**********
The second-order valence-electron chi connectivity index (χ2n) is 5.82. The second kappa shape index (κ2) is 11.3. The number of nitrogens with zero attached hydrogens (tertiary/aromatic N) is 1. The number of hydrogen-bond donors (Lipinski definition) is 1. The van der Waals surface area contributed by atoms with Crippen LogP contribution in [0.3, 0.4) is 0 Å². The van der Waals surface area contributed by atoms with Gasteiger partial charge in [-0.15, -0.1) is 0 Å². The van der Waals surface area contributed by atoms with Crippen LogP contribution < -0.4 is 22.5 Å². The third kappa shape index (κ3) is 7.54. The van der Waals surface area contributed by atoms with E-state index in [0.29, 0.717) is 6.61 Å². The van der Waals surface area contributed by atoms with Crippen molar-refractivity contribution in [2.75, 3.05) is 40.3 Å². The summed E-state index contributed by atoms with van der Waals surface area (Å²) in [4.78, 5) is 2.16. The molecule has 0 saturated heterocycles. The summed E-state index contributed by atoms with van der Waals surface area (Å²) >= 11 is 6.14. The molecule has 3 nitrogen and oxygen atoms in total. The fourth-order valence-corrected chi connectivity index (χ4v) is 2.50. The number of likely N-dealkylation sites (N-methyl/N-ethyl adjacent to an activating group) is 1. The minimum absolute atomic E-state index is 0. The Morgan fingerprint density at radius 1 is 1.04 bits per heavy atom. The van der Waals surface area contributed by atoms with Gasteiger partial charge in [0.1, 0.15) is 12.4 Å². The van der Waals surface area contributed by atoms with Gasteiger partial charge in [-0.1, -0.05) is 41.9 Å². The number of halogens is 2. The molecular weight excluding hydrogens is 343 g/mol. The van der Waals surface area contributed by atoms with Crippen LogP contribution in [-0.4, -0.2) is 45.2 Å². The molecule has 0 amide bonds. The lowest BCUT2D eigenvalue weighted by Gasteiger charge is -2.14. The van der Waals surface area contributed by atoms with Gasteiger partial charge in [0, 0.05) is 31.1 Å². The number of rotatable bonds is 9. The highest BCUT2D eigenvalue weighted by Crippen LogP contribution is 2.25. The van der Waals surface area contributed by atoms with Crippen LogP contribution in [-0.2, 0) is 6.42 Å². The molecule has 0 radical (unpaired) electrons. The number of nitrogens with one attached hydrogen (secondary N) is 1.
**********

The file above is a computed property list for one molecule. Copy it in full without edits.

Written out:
The second-order valence-electron chi connectivity index (χ2n) is 5.82. The second kappa shape index (κ2) is 11.3. The number of nitrogens with zero attached hydrogens (tertiary/aromatic N) is 1. The number of hydrogen-bond donors (Lipinski definition) is 1. The van der Waals surface area contributed by atoms with Crippen LogP contribution in [0.3, 0.4) is 0 Å². The van der Waals surface area contributed by atoms with Gasteiger partial charge in [-0.15, -0.1) is 0 Å². The van der Waals surface area contributed by atoms with Crippen LogP contribution < -0.4 is 22.5 Å². The third kappa shape index (κ3) is 7.54. The van der Waals surface area contributed by atoms with E-state index in [0.29, 0.717) is 6.61 Å². The van der Waals surface area contributed by atoms with Crippen molar-refractivity contribution in [2.75, 3.05) is 40.3 Å². The summed E-state index contributed by atoms with van der Waals surface area (Å²) in [4.78, 5) is 2.16. The molecule has 0 saturated heterocycles. The summed E-state index contributed by atoms with van der Waals surface area (Å²) >= 11 is 6.14. The molecule has 3 nitrogen and oxygen atoms in total. The fourth-order valence-corrected chi connectivity index (χ4v) is 2.50. The number of likely N-dealkylation sites (N-methyl/N-ethyl adjacent to an activating group) is 1. The minimum absolute atomic E-state index is 0. The Morgan fingerprint density at radius 1 is 1.04 bits per heavy atom. The van der Waals surface area contributed by atoms with Gasteiger partial charge in [0.1, 0.15) is 12.4 Å². The van der Waals surface area contributed by atoms with Gasteiger partial charge in [-0.1, -0.05) is 41.9 Å². The number of halogens is 2. The molecular weight excluding hydrogens is 343 g/mol. The van der Waals surface area contributed by atoms with Crippen LogP contribution in [-0.4, -0.2) is 45.2 Å². The molecule has 0 amide bonds. The lowest BCUT2D eigenvalue weighted by Gasteiger charge is -2.14. The van der Waals surface area contributed by atoms with Gasteiger partial charge in [0, 0.05) is 31.1 Å². The number of rotatable bonds is 9. The highest BCUT2D eigenvalue weighted by Crippen LogP contribution is 2.25. The van der Waals surface area contributed by atoms with Crippen LogP contribution in [-0.2, 0) is 6.42 Å². The molecule has 0 radical (unpaired) electrons. The number of nitrogens with one attached hydrogen (secondary N) is 1.